The world’s total meat supply was 71 million tons in 1961. By 2013 it rose to 308 million tons.
2.2 pounds of beef is responsible for the equivalent amount of carbon dioxide emitted by the average European car every 155 miles.
Though some 800 million people on the planet now suffer from hunger or malnutrition, the majority of corn and soy grown in the world feeds cattle, pigs and chickens.
About ten times more grain is required to produce the same amount of calories through grain-fed beef as through direct grain consumption.
Iowa alone produces 137,000 tons of pig excrement every day.
There can be no doubt that a system that subsidizes meat, by subsidizing grain, is detrimental both to the planet and to the health of all those meat-eaters. To put it bluntly: it’s a waste of a heck of a lot of good food.
And it goes beyond mere eating! We’ve already mentioned the global poster child for insanely wasteful resource use: ethanol. A third of the US corn crop is used to produce the stuff. The world’s #3 producer of corn is Brazil (China is #2), but Brazil produces only a third of the amount of corn that US drivers burn in their cars.
There are so many ways to talk about our society’s waste of energy. We could discuss the sheer wattage of solar radiation that hits the earth each day, and the falling price of photovoltaics, or the untapped potential of wind and tidal power sources, or the astounding savings that could be found in ramping up public transportation, and using energy-efficient vehicles. A 2009 cover story in Scientific American showed how the entire world could get all of its energy — for transportation as well as electricity — from wind, water and solar sources by 2030, using tweaks to existing technology.
Of course, we can’t discuss the waste of good energy resources without mentioning the squandering of both human and material resources in wars, and preparation for wars, over the control of fossil fuel resources. Our immense military establishment is, of course inherently wasteful — because military assets are designed to be consumed in the task of destruction. Not only that, military operations themselves use staggering amounts of energy. Here are some astounding examples:
The US military consumes more energy than Nigeria.
In 2006 alone, the Air Force consumed the same amount of fuel US airplanes consumed during WWII (between December 1941 and August 1945): 2.6 billion gallons.
F-15 fighter jets burn 1,580 gallons of fuel per hour.
Over 70 percent of the tonnage required to position today’s US Army into battle is fuel.
Why do we squander our energy resources so outrageously, when we know darned good and well that continuing to burn fossil fuels will bring disastrous, irreversible consequences? It’s because the alternatives are, basically, unthinkable. I’m not saying our energy alternatives are unworkable, impracticable or even present too hard an adjustment. The problem is that in terms of our political economy, our international relations, our sense of who’s on top and in control, they’re unthinkable. Imagine! They’re saying we need international cooperation to protect the global climate. Up to now, international relations has always been about self-interest: individual and corporate, mostly, though occasionaly people pull together for the sake of national self-interest. But to deal with climate change, we must appeal to global self-interest. That’s still self-interest, mind you, but it’s a whole new thing.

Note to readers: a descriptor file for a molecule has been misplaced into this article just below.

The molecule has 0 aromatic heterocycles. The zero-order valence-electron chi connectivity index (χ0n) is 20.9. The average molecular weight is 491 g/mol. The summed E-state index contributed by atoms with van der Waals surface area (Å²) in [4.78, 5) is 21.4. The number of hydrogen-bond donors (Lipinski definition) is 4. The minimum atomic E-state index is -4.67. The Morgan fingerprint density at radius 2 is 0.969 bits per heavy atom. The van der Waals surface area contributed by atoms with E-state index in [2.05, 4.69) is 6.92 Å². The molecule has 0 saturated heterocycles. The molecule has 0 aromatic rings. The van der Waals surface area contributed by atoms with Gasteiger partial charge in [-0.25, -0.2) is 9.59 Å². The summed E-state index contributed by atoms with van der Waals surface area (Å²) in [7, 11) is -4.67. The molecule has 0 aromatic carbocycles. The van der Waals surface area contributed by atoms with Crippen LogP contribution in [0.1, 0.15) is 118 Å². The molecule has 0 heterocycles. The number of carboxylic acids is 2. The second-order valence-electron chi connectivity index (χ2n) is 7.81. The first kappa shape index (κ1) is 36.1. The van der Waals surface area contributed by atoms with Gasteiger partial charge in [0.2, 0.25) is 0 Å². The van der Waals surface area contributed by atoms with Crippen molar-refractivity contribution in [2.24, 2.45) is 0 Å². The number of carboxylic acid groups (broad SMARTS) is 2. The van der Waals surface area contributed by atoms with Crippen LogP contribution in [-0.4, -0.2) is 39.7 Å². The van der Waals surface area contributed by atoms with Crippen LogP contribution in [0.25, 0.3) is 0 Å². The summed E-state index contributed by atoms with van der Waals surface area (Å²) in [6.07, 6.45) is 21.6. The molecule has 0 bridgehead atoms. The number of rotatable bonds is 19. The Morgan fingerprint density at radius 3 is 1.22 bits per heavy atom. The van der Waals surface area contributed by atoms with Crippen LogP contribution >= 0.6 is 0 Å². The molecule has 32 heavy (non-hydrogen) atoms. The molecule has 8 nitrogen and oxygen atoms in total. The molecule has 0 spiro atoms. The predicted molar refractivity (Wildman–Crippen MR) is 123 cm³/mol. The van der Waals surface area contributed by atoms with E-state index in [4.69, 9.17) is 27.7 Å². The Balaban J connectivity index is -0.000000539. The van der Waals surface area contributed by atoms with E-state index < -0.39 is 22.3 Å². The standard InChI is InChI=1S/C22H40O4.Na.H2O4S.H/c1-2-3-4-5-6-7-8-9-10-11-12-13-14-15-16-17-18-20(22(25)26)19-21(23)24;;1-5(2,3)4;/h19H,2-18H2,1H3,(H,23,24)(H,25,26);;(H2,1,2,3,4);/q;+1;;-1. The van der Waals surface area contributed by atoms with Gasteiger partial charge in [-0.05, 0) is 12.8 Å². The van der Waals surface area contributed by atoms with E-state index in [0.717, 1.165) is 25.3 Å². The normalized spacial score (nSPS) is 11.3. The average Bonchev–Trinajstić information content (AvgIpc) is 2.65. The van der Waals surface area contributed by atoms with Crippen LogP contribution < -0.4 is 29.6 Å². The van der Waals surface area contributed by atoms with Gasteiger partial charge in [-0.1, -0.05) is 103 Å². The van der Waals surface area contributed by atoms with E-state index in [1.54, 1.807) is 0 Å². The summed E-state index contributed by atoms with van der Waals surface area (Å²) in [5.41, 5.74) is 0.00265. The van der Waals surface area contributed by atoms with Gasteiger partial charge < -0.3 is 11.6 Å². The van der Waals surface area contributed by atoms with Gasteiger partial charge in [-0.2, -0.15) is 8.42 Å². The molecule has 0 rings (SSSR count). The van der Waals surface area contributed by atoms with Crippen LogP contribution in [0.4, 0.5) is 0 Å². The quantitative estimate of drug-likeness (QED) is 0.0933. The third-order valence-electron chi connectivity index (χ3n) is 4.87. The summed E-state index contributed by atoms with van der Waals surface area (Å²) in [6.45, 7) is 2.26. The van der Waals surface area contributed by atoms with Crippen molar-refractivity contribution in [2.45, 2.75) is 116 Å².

By 1600 the British Isles were pretty much cleared of timber, save the inviolate estates of nobles. One of the pressing concerns that led to the earliest North American settlements was the prodigious supply of wood to be found there. Wood was the first cargo that the failed Virginia settlement of 1608 tried to send back. The pattern was repeated in the United States. Prior to the civil war, wood provided over 90% of fuel for homes and industries in the US. The coal was there — it was already being used very extensively in Britain — but the States had a very well-developed and influential timber industry. The bottom line is that we persistently wasted wood in the United States until we truly had no other alternative.
We US citizens are justifiably proud of our democratic, constitutional political system — yet one wonders why we make so little use of it. I live in the little town of Jackson, Maine, pop. 548 in the 2010 census. People in Maine are proud of their democratic traditions and protective of their suffrage; recently Maine resoundingly defeated a ballot issue to do away with same-day registration, and we’re one of only 14 states that allows convicted felons to vote. But — our most recent election was an off year: no national, state or even local offices to be decided; it turned out that the only thing on the ballot was the school district’s budget. Now, the school budget is an issue about which a lot of people in our little town have loud complaints and strong opinions. I went in to vote at about four in the afternoon. “Slow day?” I asked the dutiful poll-watcher lady. She sighed and consulted her clipboard. “You’re number six.”